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More Liberals Push For Public Option Revival

February 18, 2010 - by Eric Naing

The public option, declared dead time and time again throughout the health care reform process, is once again showing faint signs of life.

As I mentioned before, four Senate Democrats the week signed onto a letter urging their colleagues to pass the public option through the Senate under reconciliation – a process that requires 51 votes instead of the 60 now mandated by near-constant GOP filibustering.

Since the letter was released, 16 Senate Democrats have signed on. The majority of these signatories are liberal Democrats like Sen. Al Franken [D, MN], Sen. John Kerry [D, MA] and Sen. Bernie Sanders [I, VT] who have already expressed their support for the public option in the past.

Liberals are obviously excited about this attempted revival of one of their main health care priorities but until the White House and the Democratic leadership signs on, or the number of signatories comes close to 51, it’s doubtful that the Senate will vote on a public option any time soon.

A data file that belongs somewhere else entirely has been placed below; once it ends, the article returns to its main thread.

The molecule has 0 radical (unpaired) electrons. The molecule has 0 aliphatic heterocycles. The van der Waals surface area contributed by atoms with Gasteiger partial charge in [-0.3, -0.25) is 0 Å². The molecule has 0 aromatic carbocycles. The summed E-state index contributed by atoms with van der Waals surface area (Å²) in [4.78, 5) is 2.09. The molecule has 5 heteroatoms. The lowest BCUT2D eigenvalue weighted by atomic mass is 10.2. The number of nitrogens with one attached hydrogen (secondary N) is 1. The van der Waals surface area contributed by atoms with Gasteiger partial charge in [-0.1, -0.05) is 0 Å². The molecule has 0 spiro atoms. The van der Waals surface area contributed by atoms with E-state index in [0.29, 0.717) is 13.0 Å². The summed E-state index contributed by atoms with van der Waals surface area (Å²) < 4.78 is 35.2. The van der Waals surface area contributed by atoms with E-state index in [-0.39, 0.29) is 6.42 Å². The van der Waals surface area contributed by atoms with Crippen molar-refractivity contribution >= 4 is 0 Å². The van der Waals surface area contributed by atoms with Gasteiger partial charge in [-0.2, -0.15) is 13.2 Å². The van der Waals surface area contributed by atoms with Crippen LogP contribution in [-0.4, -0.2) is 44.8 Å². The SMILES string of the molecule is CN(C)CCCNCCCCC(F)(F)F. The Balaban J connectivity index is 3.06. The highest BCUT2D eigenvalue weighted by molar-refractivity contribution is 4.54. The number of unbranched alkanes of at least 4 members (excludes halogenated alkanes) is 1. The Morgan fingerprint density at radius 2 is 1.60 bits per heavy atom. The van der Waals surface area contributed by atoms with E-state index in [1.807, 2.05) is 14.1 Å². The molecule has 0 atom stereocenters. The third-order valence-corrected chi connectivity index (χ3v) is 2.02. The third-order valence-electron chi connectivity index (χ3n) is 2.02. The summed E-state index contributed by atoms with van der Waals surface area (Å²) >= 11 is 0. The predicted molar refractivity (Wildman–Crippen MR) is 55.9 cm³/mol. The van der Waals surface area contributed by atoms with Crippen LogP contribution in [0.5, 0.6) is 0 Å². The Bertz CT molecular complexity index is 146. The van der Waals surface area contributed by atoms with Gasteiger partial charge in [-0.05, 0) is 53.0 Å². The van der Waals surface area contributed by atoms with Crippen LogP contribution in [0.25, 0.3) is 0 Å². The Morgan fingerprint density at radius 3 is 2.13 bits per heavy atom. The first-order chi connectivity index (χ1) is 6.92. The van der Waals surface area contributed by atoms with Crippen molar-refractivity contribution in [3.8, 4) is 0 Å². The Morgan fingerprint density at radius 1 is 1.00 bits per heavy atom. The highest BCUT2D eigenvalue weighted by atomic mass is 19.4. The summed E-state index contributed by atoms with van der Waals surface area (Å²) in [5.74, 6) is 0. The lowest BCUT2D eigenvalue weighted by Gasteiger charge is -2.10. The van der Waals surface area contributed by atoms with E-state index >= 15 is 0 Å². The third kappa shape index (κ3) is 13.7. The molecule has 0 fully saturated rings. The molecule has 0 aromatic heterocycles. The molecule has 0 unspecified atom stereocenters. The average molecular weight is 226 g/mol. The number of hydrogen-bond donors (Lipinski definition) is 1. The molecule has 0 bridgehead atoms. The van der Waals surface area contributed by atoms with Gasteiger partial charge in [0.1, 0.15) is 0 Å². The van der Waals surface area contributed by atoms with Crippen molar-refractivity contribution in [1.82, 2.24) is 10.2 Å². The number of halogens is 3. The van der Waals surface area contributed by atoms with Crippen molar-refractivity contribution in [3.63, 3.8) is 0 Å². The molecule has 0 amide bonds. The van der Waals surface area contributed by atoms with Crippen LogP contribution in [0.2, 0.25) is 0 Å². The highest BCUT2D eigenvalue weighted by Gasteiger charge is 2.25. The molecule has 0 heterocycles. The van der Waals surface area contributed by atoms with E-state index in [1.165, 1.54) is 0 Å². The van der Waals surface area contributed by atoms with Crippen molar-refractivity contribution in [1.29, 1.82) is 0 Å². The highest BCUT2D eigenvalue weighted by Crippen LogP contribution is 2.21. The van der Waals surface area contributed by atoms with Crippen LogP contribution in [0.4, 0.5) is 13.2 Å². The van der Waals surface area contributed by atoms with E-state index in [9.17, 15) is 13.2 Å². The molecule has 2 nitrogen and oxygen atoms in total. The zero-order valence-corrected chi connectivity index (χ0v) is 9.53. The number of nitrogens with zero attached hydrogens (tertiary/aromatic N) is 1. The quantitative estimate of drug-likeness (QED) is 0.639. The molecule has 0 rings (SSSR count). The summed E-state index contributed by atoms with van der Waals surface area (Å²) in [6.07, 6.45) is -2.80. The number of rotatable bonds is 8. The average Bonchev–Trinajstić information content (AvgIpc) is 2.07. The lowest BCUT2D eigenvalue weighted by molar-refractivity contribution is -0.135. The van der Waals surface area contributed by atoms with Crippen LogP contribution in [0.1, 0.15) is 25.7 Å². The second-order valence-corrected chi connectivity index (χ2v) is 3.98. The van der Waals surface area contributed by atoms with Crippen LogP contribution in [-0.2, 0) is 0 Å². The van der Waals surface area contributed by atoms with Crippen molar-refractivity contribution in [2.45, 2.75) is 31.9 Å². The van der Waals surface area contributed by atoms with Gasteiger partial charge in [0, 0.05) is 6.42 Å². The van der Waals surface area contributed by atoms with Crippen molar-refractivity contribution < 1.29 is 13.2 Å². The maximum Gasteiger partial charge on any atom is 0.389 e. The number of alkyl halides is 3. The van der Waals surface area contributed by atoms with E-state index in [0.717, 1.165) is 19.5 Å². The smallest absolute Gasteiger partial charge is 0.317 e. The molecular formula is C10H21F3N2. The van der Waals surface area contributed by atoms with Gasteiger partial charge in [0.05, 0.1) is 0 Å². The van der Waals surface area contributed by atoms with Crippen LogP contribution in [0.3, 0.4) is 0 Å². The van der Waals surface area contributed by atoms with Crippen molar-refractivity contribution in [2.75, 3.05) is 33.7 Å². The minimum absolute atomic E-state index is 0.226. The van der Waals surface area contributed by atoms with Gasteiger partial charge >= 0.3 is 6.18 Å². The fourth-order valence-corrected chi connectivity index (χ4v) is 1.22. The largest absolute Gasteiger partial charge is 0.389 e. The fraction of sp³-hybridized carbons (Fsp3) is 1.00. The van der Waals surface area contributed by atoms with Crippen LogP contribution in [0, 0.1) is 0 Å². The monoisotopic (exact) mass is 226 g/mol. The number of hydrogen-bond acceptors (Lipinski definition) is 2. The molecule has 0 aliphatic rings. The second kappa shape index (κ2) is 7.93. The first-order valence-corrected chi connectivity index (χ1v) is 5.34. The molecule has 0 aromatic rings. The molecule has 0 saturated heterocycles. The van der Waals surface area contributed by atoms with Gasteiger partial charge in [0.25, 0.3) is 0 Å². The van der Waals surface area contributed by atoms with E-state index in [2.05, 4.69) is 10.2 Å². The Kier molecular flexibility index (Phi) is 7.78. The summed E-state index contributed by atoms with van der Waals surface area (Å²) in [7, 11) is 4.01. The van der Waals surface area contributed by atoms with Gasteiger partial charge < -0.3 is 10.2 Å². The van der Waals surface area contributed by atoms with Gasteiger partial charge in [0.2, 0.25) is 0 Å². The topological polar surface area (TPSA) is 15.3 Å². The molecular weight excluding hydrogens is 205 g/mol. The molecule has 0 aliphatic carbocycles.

You can follow who signs the letter here.

UPDATE: Sen. Charles Schumer [D, NY], the powerful and influential vice chairman of the Senate Democratic Caucus, has become the first member of the Democratic leadership to sign the letter in support of the public option. In an email to supporters upon signing the letter, he wrote:

First it was in the Senate bill, then it was out. But now, thanks to the tenacity of a group of four Democratic Senators — Michael Bennet (CO), Sherrod Brown (OH), Kirsten Gillibrand (NY), and Jeff Merkley (OR) — there is a renewed push to create a public option as part of health care reform.

I just added my name to their effort to pass a public option through the reconciliation process, and I wanted you to be the first to know.

This is far from a done deal, but it’s an opportunity to break through the obstructionism Republicans have pushed for the past year.
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Comments

  • jb14621 02/19/2010 2:41am

    When we elected you, we expect that you act in our best interest. Negotiate, communicate; but, do not sit back and say NO to everything the opposite party suggests.

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